I personally tested the 13" M1 MacBook Pro and after extensive testing, it's clear that this machine eclipses some of the most powerful Mac portables ever made in performance while simultaneously delivering 2x-3x the battery life at a minimum.
These results are astounding … This thing works like an iPad. That's the best way I can describe it succinctly.
They emulate Intel silicon fast enough that there'll be no apparent slowdown, at least compared to most last-gen MacBooks, which should obviate the most anticipated software ecosystem problems. Adobe's apps are working well, users report, and will be quickly updated with native support anyway. If anything, the usual problems that come with a new OS version (in this case, MacOS Big Sur) are of greater concern.
At The Verge, Dieter Bohn is blown away.
Believe it. The MacBook Air with the M1 chip is the most impressive laptop I've used in years. … The MacBook Air performs like a pro-level laptop. It never groans under multiple apps. (I've run well over a dozen at a time.) It handles intensive apps like Photoshop and even video editing apps like Adobe Premiere without complaint. It has never made me think twice about loading up another browser tab or 10 — even in Chrome.
Last week, I wrote that Apple was "astonishingly confident in its new M1 Mac processors," rattling off huge claims and declining to lower expectations in any way. Having used one, I'm simply astonished.
Bohn notes that Apple has gone out of its way to make the new laptops and Mac Minis otherwise indistinguishable from last-gen machines. For once, the clear priority is for nothing to change beyond the simplest measures of performance and battery life, and perhaps a few other things that are unambigiously positive. So there's no new keyboard mechanisms, novel touchscreen features or anything else Apple's been seen to experiment with in recent years.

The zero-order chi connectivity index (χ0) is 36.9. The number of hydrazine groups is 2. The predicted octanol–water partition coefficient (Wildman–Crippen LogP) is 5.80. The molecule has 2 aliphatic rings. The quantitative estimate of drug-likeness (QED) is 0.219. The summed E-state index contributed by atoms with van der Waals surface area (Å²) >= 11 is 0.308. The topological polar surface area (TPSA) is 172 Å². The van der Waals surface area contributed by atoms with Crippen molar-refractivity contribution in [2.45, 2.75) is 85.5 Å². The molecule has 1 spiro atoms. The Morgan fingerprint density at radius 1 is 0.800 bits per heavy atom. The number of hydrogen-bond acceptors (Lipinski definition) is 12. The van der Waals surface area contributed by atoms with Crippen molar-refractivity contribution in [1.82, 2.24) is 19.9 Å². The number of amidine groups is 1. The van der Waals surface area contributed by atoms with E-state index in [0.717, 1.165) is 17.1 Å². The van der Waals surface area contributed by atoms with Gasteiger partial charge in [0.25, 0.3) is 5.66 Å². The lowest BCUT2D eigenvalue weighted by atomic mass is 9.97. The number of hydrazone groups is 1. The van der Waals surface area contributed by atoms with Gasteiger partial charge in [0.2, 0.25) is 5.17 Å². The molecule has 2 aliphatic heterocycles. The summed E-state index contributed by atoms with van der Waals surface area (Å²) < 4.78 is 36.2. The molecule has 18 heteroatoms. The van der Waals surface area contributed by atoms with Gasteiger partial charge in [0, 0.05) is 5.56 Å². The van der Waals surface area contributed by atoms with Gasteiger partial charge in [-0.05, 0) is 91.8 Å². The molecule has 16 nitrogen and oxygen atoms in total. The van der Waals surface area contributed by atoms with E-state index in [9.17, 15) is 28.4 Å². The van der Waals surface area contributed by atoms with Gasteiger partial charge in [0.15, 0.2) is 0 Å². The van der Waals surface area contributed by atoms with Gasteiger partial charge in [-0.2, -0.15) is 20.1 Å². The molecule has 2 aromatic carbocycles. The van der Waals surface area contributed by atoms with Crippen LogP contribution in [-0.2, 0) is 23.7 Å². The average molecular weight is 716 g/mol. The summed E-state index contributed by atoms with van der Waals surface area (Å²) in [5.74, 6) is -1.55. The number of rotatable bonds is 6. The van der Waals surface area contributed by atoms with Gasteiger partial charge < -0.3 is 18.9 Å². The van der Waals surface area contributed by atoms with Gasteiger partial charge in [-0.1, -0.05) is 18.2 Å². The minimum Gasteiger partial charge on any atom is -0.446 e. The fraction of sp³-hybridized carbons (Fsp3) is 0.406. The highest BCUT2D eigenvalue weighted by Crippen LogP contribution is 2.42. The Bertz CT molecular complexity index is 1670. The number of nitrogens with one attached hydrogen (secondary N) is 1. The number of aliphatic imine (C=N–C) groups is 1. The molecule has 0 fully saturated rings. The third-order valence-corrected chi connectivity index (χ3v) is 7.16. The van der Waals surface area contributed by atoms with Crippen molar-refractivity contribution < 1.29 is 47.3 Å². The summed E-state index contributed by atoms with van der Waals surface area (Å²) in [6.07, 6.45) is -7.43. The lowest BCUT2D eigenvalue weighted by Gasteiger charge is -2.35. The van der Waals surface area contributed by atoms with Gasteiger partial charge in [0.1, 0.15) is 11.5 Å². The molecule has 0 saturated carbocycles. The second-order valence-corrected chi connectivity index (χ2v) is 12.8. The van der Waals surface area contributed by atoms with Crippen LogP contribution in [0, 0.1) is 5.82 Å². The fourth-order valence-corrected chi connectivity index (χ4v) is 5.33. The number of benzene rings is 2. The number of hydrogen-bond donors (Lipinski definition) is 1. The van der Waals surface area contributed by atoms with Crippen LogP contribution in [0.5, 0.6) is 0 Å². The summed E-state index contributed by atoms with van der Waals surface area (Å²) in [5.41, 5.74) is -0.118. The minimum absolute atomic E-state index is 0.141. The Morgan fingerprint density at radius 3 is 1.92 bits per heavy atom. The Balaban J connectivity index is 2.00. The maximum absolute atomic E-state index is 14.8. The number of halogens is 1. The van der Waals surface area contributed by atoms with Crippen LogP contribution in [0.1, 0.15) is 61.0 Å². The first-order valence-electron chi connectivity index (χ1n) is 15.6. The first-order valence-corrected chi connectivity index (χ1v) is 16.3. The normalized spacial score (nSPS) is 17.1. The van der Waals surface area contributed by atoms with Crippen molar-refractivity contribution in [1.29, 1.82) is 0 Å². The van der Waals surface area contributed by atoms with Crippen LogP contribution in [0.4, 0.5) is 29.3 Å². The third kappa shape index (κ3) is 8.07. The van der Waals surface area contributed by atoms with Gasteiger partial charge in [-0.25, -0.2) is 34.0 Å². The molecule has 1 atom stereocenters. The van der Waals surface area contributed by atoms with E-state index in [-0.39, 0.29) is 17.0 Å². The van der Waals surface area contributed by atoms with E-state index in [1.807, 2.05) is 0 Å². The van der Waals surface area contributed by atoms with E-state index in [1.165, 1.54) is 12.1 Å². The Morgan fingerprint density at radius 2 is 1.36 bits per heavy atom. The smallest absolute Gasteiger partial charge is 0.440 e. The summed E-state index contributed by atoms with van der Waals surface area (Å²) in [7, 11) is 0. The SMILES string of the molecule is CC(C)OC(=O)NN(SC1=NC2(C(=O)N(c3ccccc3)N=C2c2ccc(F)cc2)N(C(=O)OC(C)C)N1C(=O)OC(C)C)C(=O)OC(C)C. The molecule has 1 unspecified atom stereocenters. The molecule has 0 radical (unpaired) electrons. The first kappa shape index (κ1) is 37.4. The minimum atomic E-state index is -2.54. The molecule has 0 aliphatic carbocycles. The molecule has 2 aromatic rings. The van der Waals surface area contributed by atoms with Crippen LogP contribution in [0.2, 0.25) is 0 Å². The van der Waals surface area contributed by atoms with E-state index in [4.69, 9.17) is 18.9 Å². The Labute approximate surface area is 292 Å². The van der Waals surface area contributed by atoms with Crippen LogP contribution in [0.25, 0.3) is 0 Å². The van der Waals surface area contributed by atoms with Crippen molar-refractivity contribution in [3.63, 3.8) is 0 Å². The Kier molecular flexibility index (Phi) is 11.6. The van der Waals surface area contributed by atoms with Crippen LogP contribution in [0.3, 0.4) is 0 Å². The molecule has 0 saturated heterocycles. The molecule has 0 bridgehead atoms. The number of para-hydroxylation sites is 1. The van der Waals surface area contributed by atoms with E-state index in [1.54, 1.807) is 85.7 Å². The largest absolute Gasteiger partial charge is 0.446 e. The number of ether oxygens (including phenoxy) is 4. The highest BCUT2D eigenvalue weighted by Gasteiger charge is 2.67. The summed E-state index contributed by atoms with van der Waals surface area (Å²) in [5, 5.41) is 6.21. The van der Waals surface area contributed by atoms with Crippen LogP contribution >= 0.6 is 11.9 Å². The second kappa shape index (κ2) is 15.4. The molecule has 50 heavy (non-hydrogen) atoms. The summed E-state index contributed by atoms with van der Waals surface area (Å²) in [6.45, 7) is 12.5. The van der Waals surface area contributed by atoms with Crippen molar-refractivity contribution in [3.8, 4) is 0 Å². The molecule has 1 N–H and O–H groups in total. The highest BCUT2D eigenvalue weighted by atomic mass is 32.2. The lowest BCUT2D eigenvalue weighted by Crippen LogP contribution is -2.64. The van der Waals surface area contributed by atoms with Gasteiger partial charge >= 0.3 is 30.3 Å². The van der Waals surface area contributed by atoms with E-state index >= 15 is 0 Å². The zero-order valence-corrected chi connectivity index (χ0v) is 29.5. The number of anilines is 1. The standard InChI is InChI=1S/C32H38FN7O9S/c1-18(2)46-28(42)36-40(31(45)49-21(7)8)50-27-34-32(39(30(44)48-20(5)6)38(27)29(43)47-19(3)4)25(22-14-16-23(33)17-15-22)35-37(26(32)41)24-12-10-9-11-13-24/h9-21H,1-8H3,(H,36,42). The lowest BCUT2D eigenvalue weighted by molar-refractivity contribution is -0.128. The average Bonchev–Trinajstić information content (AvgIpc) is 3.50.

He does echo three criticisms, widely-shared. First, the webcams are bad. This is a classic Apple compromise that's more pressing nowadays thanks to people working from home during the pandemic. Second, the support for iOS apps isn't as useful as it sounds. In practice the games are more interesting than the productivity apps, which tend to be rudimentary compared to desktop counterparts.
Finally, there are only two USB-C/Thunderbolt ports, even on the Pro. As YouTuber Dave Lee put it, "connectivity is really right."
Otherwise, he likes the laptops and the new Mac Mini too: "incredibly strong performers. The numbers didn't make sense to me. I thought I was screwing up the tests."
If you like games, you have one thing to be excited by. First reports are that the on-board GPU is almost as good as the Nvidia GTX 1650 Max-Q in the Razer Blade Stealth—at least as long as the system doesn't throttle to keep temperatures down. This would make the fan-equipped M1 MacBook Pro, in effect, the second-fastest 13" gaming laptop, assuming that games start appearing for Apple's native silicon.
But there's also one thing to be very disappointed by: there's no compatibility, in any of the new machines, for external GPU enclosures. This is a big deal for video as well as games, and a reminder that in the first-gen of anything new, there are features which simply aren't prioritized, but might be worth waiting a year for if that's your thing.
And Apple is, with its own silicon, taking greater latent control of how we use its computers than ever before.
At the Wall Street Journal, Joanna Stern sums it all up nicely:
In the great work-from-home room
Sat two Apple laptops connected to Zoom.
Within both machines dwelt speedy M1 chips
Making them sound less than ever like spaceships.
Goodnight MacBook Pro,
Goodnight MacBook Air,
Goodnight—forever—laptop noises everywhere.